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Saving Gaza’s Children

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As a miluim (reserve duty) combat soldier who has served in Gaza in the war against Hamas, even though I am above the age of obligation, I believe in the necessity of doing whatever it takes to destroy the organisation and the other terrorist groups in the Strip.

In saying that, there is no doubt that the citizens of Gaza are paying a heavy price.

The Health Ministry in Gaza, which is controlled by Hamas, says that over 31,000 Palestinians have been killed, including more than 12,300 children. This is in addition to the damage to buildings and infrastructure.

One can argue with the numbers and the State of Israel believes that the dead comprise 12,000 terrorists (compared with the 6,000 that Hamas has admitted to), but given that the Israeli government has estimated that the ratio of civilian to combatant deaths is 2:1, it’s reasonable to conclude that many thousands of non-combatant Palestinians have died.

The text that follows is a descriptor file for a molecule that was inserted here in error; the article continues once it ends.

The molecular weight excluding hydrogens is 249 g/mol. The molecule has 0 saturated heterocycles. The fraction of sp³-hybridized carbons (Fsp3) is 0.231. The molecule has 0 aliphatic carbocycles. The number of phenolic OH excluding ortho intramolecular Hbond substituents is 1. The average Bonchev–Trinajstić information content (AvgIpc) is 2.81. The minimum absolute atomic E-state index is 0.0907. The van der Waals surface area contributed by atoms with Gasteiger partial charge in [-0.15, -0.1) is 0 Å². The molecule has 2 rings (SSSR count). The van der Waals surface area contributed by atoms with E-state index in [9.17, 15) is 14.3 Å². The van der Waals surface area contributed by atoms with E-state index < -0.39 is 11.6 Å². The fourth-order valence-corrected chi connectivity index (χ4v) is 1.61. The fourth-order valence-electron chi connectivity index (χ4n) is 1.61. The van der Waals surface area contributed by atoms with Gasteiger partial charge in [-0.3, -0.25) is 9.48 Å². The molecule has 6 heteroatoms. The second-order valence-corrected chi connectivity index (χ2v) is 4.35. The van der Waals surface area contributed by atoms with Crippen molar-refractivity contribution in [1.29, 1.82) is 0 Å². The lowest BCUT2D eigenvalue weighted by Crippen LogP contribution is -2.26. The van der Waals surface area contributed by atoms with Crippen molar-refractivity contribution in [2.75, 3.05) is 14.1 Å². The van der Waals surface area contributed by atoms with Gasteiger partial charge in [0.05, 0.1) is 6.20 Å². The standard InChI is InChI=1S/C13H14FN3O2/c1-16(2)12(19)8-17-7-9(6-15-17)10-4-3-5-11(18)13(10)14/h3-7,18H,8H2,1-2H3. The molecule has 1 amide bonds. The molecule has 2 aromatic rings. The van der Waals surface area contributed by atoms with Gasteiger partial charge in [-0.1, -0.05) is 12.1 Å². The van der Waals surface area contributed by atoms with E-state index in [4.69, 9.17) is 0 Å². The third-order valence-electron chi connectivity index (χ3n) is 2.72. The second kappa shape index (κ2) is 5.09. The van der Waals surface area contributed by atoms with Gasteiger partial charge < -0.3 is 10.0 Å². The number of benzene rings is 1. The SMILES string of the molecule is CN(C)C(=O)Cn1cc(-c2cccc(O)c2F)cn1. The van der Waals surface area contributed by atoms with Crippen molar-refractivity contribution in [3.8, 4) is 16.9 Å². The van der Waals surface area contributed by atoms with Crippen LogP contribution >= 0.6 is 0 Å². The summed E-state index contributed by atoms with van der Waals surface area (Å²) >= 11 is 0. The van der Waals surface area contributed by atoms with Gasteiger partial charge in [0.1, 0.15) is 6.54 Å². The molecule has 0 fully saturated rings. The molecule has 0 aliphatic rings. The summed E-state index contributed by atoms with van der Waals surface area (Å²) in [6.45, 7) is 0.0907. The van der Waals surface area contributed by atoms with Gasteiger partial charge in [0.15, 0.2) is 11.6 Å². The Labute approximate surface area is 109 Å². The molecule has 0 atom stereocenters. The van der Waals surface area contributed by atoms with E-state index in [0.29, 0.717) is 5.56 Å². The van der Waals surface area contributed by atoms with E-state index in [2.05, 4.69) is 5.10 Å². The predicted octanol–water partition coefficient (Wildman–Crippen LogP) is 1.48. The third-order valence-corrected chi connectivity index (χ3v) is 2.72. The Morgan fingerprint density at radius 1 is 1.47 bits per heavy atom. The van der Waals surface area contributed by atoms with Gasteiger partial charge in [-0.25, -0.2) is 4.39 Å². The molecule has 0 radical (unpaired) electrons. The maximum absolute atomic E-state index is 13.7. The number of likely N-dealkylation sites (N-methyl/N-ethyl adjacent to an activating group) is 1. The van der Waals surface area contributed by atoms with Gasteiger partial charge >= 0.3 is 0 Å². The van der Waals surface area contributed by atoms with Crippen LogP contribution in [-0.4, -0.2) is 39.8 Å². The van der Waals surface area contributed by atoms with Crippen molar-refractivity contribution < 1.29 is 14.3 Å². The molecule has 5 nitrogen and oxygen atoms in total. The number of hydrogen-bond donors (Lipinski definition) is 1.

The entire responsibility for the suffering of the Gazans lies with Hamas. Every innocent person killed is blood on the hands of Hamas and the other terrorist organizations.

Despite this, the extensive damage, the terrible living conditions and the death of a large number of children in particular, significantly harms the status of Israel in the international community, as can be seen by the accusations of genocide that South Africa has brought to the International Court of Justice.

It’s also helping to weaken support for the destruction of Hamas amongst our allies at a most critical juncture, especially that of the United States and United Kingdom.

Even according to our own moral compass and values as a democratic and Jewish country, the situation in Gaza touches our humanity.

We therefore need ideas to prevent the death of as many non-combatant Palestinians as possible and to reduce their suffering.

One proposal that the US is leading is the building of a temporary pier off the coast of Gaza to provide humanitarian assistance. However, the provision of such aid is exceptionally complex, as evidenced by the stampede that killed scores of Palestinians at the end of February.